In March of last year, Seiko unveiled the first mechanical GMT watches in its Prospex collection. The SPB381, SPB383, and SPB385 were “Mini Marinemasters” in green, black, and ice blue. Seiko calls this model the 1968 Diver’s Re-interpretation. Before, it was available as a dive watch only, but since last year, it’s also available with a GMT function. Now the Japanese watchmaker is introducing the Seiko Prospex SPB439. This new limited edition of 1,500 pieces features a textured white dial and supports its Save the Ocean marine conservation program.

This watch is no surprise to us all here at Fratello. As Lex already said, 2024 will be the year of GMT watches, and Seiko is here for it. The brand has already introduced quite a few other GMT models after kicking off with those first three references last year, and it sure looks like that will continue in 2024. And why not? The GMT complication is one of the most popular ones out there at the moment. Furthermore, the Mini Marinemaster is quite popular with fans who love the style of the legendary Marinemaster 300 —  the winner of our 2023 Seiko World Cup — but prefer more modest proportions. But enough with the background already; let’s take a look at the new Seiko Prospex SPB439.

Seiko Prospex SPB439

The Japanese Antarctic Research Expedition

All right, sorry; I suppose I should also give a little more background on the inspiration for this watch. As you know, its release is part of Seiko’s Save the Ocean initiative, which supports organizations dedicated to marine research and conservation. One of these is the National Institute of Polar Research (NIPR) of Japan. Back in the 1960s, Seiko’s diver’s watches and timing equipment were chosen for the NIPR-supported Japanese Antarctic Research Expedition. In 2021, Seiko once again lent its support by donating solar-powered diver’s watches (ref. SNE573) to the members of the 63rd Japanese Antarctic Research Expedition.

Seiko Prospex SPB439

The Seiko Prospex SPB439 Save the Ocean LE

The new Seiko SPB439, with its textured white dial, pays tribute to these Antarctic research expeditions. It has the same 42mm stainless steel case as the previous GMT and non-GMT versions of the 1968 Diver’s Re-interpretation. It’s also still 12.9mm thick and measures 48.6mm from lug to lug. Those dimensions make it a little more wearable than the original Marinemaster 300, which is 44mm in diameter and 15mm thick. Despite the smaller size, I still think the Mini Marinemaster has kept a lot of that bold and strong character that the original MM300 has.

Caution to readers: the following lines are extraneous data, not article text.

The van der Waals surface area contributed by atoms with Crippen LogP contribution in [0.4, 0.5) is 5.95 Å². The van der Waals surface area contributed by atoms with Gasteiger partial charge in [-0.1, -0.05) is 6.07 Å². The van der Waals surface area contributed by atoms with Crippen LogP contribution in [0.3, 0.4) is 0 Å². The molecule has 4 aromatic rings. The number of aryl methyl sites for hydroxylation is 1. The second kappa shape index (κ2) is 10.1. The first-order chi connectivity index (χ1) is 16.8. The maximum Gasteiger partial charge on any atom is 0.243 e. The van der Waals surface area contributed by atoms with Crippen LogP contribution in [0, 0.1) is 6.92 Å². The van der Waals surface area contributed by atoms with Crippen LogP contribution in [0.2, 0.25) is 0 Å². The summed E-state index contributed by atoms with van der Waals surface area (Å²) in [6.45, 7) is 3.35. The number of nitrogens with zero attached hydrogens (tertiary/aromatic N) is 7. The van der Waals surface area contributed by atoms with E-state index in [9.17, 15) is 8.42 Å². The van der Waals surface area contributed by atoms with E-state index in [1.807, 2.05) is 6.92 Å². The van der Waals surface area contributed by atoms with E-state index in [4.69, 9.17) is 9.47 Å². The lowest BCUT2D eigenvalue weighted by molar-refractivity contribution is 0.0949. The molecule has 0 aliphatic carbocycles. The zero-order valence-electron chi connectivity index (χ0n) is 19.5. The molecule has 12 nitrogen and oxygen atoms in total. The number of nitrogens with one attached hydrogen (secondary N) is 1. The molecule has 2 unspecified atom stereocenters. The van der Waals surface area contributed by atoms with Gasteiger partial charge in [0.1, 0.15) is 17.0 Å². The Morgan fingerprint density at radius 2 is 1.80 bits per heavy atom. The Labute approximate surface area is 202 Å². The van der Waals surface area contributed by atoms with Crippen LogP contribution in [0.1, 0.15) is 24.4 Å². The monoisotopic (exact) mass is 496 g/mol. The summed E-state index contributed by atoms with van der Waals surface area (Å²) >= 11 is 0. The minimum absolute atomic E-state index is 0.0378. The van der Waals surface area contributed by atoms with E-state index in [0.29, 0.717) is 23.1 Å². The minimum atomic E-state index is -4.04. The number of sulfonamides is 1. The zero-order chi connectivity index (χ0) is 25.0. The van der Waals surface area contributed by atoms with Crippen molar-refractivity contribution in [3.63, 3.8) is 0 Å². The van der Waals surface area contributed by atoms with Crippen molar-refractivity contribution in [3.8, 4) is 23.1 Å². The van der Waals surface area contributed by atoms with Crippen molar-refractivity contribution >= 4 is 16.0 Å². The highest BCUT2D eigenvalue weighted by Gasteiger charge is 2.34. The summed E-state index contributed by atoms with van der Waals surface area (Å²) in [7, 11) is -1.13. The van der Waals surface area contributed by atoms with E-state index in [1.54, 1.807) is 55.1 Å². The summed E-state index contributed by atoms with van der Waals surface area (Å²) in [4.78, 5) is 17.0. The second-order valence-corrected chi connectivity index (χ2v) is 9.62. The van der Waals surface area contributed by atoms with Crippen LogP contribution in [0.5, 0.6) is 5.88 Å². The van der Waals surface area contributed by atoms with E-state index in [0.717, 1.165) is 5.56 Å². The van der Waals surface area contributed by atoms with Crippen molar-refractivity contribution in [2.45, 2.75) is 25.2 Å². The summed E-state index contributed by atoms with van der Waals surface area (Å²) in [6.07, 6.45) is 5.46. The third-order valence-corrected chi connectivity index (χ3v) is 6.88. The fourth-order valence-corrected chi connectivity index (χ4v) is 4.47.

The bezel contains a glossy black ceramic insert with the classic 60-minute diver’s scale on it. It surrounds the sapphire crystal, which is coated on the inside to inhibit reflections and allow you to take a good look at that textured white dial. On the rehaut, you’ll find the two-tone 24-hour scale with blue-green numbers on the lower half. They match nicely with the corresponding 24-hour hand and the GMT text on the dial. The Seiko and Prospex logos are printed at 12 o’clock, while the power reserve and water resistance specs are at 6 o’clock. As we’re used to with Seiko, the large indices and brushed hands contain a decent amount of LumiBrite, so it’s easy to read the time in the dark. Finally, there’s a date indicator between 4 and 5 o’clock, which doesn’t look too distracting against the white dial.

Capable of polar expeditions

The screw-down crown, which is located at 4 o’clock, allows you to control the 6R54 automatic caller-style GMT movement inside. It holds a power reserve of 72 hours, features 24 jewels, and runs at a 21,600vph frequency. It’s also resistant to magnetic fields of up to 4,800 A/m (about 60 gauss) meeting the ISO 764 standard. And, as this is a dive watch first, its case is water resistant down to a depth of 200 meters.

The stainless steel Oyster-style bracelet is one we already know from previous Prospex watches. It’s built well and starts at a 20mm width in between the lugs and ends at 18mm at the clasp. It also features a dive extension, so you can wear it over your dive suit on your next adventure.

Final words

In the end, I think the green SPB381 is still my favorite of the bunch, but this silvery-white textured dial is certainly a nice addition. The good thing, in my eyes, is that the texture isn’t that pronounced, so sometimes you see it very clearly, and other times you don’t. This gives the watch a different look every time you glance at it.

The Seiko Prospex SPB439 is available now for €1,800 and is limited to 1,500 pieces. For more information on its availability and specs, please take a look at the official Seiko website.

Let me know in the comments below what you think of this new Save the Ocean GMT.

Watch specifications

Prospex 1968 Diver’s Modern Re-interpretation GMT Save the Ocean
Textured silvery-white with applied indices and white/gray 24-hour rehaut
Case Material
Stainless steel
Case Dimensions
42mm (diameter) × 48.6mm (lug-to-lug) × 12.9mm (thickness)
Case Back
Solid stainless steel, screw-in
Seiko 6R54 — automatic and hand winding, 21,600vph frequency, 72-hour power reserve
Water Resistance
200m (20ATM)
Stainless steel three-row bracelet (20mm width) with diver's extension
Hours, minutes, central seconds, caller GMT (independently adjustable 24-hour hand), date, 60-minute diver's bezel
Special Note(s)
Limited edition of 1,500 pieces